Pauline Anderson

October 24, 2017

SAN DIEGO — Clinicians, health insurers, and other stakeholders have initiated meetings that many pain experts hope will result in extending insurance coverage to include yoga, acupuncture, and other integrated approaches to pain management.

The first-ever Integrative Pain Care Policy Congress was launched here at the Academy of Integrative Pain Management (AIPM) 28th Annual Meeting

More than 50 delegates, including representatives from professional associations, public and private insurers, patient advocacy groups, and others, are meeting behind closed doors to discuss the possibility of extending coverage to complementary and alternative medicine (CAM) approaches to pain management.

Many experts believe such a move would improve the lives of millions of Americans who suffer from chronic pain while saving billions of healthcare dollars and reducing opioid prescribing.

The Congress is timely, AIPM President W. Clay Jackson, MD, clinical assistant professor of family medicine and psychiatry, University of Tennessee College of Medicine, Memphis, told Medscape Medical News.

Dr W. Clay Jackson

"We have a dual health crisis in this country. We have a crisis of overprescription of opioids but undertreatment of chronic pain."

Right now, many pain patients can't afford the very treatments that might offer them the most benefit.

Dr Jackson used the example of a patient who needs pay only a $4 to $5 copayment for a generic opioid prescription but must spend $70 for a single session of acupuncture.

"That's a 17-fold increase in their out-of-pocket expense for a treatment which, for that individual patient, may be helpful and cause minimum harm."

The Art of Medicine

While in an ideal world all helpful pain management approaches would be covered by insurance, Dr Jackson anticipates that payers will require some level of evidence that these techniques are cost-effective.

There's "a great deal" of evidence supporting various integrative pain management approaches — and that evidence is growing, said Dr Jackson, However, it doesn't always meet the gold standard the Food and Drug Administration requires to approve drugs: two positive randomized controlled clinical trials.

The question is, said Dr Jackson, where should "the bar" be for evidence supporting integrated pain management? He stressed the difference between "evidence-based" and "evidence-guided" care.

"Very little of what we do in medicine is actually evidence-based. A great deal of what we do is accepted clinical practice, what clinicians feel is working for patients."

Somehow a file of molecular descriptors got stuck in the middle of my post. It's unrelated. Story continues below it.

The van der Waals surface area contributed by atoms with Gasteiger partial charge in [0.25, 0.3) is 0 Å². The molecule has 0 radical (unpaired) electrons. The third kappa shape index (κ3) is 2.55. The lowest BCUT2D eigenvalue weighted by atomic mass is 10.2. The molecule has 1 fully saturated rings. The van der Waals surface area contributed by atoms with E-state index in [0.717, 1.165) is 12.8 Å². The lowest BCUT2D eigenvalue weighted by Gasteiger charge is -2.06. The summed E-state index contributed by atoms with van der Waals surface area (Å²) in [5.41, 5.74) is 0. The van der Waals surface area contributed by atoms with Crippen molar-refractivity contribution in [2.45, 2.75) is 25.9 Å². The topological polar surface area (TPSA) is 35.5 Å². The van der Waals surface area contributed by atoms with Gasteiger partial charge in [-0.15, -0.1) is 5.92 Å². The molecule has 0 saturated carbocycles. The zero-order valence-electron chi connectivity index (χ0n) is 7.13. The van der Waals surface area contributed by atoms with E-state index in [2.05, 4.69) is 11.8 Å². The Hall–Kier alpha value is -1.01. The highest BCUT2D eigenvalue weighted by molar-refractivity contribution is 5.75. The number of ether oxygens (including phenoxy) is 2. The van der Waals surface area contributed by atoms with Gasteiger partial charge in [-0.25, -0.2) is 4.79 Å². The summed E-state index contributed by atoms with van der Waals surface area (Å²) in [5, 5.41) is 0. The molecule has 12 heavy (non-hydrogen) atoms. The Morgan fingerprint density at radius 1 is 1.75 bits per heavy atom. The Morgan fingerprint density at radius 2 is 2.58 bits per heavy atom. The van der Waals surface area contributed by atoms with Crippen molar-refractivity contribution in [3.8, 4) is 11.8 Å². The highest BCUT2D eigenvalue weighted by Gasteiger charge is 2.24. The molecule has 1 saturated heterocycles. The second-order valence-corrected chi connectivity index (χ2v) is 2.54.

It's important to determine "how to collate" evidence supporting integrated pain management approaches into "a digestible form" for decision-makers, such as "large payer organizations," said Dr Jackson.

Dr Jackson said he hopes Integrative Pain Care Policy Congress will yield a "consensus" on the level of evidence needed for CAM approaches to be insured.

He also hopes the discussions will help overcome the "stigmatization" of patients with chronic pain.

"These patients are not necessarily looking for opioid treatment, or even pharmacological treatment.  They just want relief from their pain."

Finding Middle Ground

Robert Alan Bonakdar, MD, past president of the AIPM and director of pain management at the Scripps Center for Integrative Medicine, La Jolla, California, agreed that there's a "big disconnect" between treatments patients find effective and those that are covered by insurance.

The goal of the Congress is for decision-makers, policymakers, legislators, and pain experts to "come to a middle ground" in this area, Dr Bonakdar told Medscape Medical News

"We can't continue with this disconnect because, at the end of the day. it leaves pain patients at the door — without effective treatments that they can access. The whole thing is about access."

Currently, the decision-making process for coverage is "outdated" and needs to be more "progressive" and "patient-centric," added Dr Bonakdar.

He said he expects that some "action items" will come out of Congress meetings, perhaps a committee being formed that will take the initial ideas and "move them forward."

In addition to achieving a consensus on the definition of comprehensive, integrative pain care, the Congress discussions will aim to explore payment models "that take into account the intersections between pain management, addiction, and behavioral health," said a press release announcing the Congress.

The goal is to develop a meaningful action plan, with consensus policy and advocacy goals for 2018, said the release.  

The AIPM will update members on the outcomes of the talks as early as this week, Amy Goldstein, director, State Pain Policy Advocacy Network, AIPM, told Medscape Medical News.

Dr Jackson and Dr Bonakdar have disclosed no relevant financial relationships.

Academy of Integrative Pain Management (AIPM) 28th Annual Meeting.

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